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Community and Q&A

Polyiso Exterior Insulation for Vaulted Octagon-Shaped Roof

James Boris | Posted in General Questions on

Hello, thank you all for all you’ve taught me so far! I’m designing a freestanding kitchen/living building in Zone 2A, 50 miles east of Austin.
1) Dimensions: 28’ W octagon, cathedral ceiling (656 sq ft, 8279 cu ft).
2) Walls: ~R-9.4 *overall* (R-20 cavities, U-0.27 windows, 2×6 studs).
3) Windows: Lots of westish-facing glass (SHGC-0.21), which I’ll try to counter with white solar shades, some existing tree cover, and 2′ 4″ overhangs (via “real” rafter tails… aka thermal bridges).
4) Floor: ~R-1.88 (hardwood, plywood, 2×10 joists). ~3’ H fully open crawlspace (think ‘house on stilts’). No floor insulation — I’ve seen too many insects nesting in rigid foam in crawls.
5) Roof/ceiling: R-???. Insulation will solely consist of exterior polyiso – rafters will be exposed on the interior, as the ceiling. 86 SRI white metal roof, zero penetrations… and mostly unshaded, sun-drenched.

The Question: How much polyiso should I put on the roof? Or maybe: When it’s 120 on the roof, how hot is the ceiling, given R-X vs. R-Y? Let’s assume polyiso performs ~R-5.6 in Zone 2A.

Some thoughts:

1) Recommendations for Zone 2A: R-60 (Wilson/GBA), 30-60 (Energy Star), 40-50 (BSC), 38 (Austin). But I’m reticent to just adopt these because…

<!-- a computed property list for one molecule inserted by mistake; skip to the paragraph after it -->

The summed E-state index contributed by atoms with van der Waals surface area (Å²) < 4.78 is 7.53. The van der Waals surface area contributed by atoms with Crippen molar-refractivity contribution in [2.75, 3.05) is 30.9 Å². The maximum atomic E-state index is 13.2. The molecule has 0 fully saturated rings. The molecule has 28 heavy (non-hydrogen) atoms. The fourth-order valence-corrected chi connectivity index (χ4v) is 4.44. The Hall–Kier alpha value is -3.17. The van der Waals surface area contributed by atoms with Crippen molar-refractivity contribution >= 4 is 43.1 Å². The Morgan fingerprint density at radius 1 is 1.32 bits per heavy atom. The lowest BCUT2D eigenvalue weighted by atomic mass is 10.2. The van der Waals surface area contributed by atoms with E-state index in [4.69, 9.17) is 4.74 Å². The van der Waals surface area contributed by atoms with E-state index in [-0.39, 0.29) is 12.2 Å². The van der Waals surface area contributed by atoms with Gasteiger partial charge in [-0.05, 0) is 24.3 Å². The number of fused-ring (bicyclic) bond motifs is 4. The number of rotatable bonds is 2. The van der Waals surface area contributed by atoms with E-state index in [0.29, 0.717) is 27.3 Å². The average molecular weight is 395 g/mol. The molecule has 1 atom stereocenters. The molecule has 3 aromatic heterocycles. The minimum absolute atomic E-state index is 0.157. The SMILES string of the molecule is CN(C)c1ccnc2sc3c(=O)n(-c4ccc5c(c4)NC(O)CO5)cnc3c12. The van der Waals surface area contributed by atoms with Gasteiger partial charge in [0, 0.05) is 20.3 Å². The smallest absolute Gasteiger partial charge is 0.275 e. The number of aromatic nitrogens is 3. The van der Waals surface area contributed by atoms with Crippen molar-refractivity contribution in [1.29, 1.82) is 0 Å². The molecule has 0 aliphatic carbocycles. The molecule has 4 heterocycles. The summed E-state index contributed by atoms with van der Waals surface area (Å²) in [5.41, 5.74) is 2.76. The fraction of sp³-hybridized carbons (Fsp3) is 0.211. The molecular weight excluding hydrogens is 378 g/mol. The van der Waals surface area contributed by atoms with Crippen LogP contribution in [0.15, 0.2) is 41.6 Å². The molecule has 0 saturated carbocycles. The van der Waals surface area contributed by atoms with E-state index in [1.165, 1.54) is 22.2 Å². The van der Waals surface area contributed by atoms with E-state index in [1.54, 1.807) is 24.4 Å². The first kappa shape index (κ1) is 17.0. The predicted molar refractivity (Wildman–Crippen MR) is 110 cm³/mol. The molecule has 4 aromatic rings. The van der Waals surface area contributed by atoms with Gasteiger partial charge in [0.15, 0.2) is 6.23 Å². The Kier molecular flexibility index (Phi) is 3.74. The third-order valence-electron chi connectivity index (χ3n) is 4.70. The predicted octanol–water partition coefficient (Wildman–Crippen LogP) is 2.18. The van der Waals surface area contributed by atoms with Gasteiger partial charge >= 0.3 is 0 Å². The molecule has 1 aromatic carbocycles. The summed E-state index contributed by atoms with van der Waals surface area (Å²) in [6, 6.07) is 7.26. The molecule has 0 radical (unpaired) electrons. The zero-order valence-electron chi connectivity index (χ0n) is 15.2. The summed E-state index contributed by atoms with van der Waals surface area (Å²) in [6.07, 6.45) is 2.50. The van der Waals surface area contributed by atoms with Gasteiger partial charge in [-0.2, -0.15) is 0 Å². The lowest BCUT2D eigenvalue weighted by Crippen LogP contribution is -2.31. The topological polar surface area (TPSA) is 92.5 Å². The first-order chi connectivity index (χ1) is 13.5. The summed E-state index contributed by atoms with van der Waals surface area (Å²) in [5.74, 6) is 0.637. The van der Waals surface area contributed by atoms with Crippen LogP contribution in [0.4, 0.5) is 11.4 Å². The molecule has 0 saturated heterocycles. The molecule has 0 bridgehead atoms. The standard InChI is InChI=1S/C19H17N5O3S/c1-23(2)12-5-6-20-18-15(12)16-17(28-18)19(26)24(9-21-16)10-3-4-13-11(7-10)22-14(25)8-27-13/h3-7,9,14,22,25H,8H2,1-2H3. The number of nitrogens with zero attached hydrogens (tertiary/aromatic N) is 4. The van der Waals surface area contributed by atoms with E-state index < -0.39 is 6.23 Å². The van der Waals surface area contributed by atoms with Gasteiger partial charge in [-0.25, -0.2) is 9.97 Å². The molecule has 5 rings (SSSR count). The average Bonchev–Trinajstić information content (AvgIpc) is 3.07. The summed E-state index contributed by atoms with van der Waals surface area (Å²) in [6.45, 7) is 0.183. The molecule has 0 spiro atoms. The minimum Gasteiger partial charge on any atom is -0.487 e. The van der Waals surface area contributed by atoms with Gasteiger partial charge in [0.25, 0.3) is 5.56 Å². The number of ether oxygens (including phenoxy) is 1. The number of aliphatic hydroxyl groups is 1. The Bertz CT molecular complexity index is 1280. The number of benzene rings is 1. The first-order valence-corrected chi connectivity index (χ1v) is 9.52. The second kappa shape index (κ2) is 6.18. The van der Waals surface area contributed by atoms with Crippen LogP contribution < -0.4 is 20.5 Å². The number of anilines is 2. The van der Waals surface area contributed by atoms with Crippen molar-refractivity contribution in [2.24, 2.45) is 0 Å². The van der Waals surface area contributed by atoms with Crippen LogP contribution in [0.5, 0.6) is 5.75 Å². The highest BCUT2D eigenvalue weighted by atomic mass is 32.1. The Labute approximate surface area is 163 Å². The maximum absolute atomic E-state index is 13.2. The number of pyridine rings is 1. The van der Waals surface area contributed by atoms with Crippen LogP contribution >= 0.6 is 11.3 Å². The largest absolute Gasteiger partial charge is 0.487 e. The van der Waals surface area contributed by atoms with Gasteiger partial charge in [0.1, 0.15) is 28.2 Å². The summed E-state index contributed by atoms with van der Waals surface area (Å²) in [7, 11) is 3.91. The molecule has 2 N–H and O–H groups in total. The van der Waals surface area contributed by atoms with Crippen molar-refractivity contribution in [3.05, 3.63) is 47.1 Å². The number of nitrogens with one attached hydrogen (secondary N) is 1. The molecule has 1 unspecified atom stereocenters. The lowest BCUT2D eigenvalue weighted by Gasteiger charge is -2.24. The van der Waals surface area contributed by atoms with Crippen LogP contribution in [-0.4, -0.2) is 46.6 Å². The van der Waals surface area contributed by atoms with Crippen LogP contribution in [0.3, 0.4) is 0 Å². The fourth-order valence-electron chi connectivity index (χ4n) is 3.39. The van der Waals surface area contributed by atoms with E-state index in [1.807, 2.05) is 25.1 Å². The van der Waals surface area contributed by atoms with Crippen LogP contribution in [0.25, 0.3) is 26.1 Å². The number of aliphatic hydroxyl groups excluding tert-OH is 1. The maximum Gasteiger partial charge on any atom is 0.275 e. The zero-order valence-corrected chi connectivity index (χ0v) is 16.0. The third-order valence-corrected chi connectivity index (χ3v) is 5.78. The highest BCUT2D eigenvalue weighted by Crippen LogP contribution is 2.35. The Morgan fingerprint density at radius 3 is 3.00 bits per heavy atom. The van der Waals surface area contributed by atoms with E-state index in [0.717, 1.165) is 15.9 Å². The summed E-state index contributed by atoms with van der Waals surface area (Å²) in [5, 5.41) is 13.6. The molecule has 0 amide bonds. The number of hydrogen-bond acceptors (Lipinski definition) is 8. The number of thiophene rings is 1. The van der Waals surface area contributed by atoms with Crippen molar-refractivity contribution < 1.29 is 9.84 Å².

2) My concern is thermal comfort, not payback. I’ll hit net-zero with even meager polyiso. I’d rather keep heat out of the building in the first place… I don’t like to run/maintain AC and fans all the time. This is forever-ours building, and we may face 100 degree Octobers some day. With my big vaulted ceiling and windows, I feel this is even more important.

3) I’m not sure how to apply [Q = U x A x delta T] to heat gain. Some posts that indicate it can be done:
-Dana Dorsett: “Once you’re at R50 taking it to R100 would make less than a 1F difference in peak & average ceiling temp, and isn’t worth doing for cooling comfort or cooling energy use.”
-Allison Bailes: “[Although the energy savings of adding insulation here may not be substantial,] if we look at the percent reduction in heat transfer… it’s significant. The [assemblies with more insulation] reduce the heat flow through walls by about a quarter.”

4) Costs: I’m the builder and can snag recycled polyiso fairly cheap, so ignore costs, pretty much.

5) Gut feeling: Between 7″ and 10″. Assuming very good air-sealing all around, including on my silly glassy walls, by yours truly.


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  1. Expert Member
    Dana Dorsett | | #1

    With SRI 86 metal roofing the peak roofing temp is going to be dramatically lower than with SRI 15 asphalt shingles, so even at R38 (any insulation type) the peak ceiling temps are going to be well bounded.

    While used 2lbs roofing polyiso is cheap, anything over 6" gets to be pretty unwieldy to install, requiring extra-long timber screws, and even at a relatively modest peak temp of 120F on the metal roof the average temp through the foam layer would be around 100F, a temp where even brand new roofing polyiso performs closer to R5.0 than R5.6.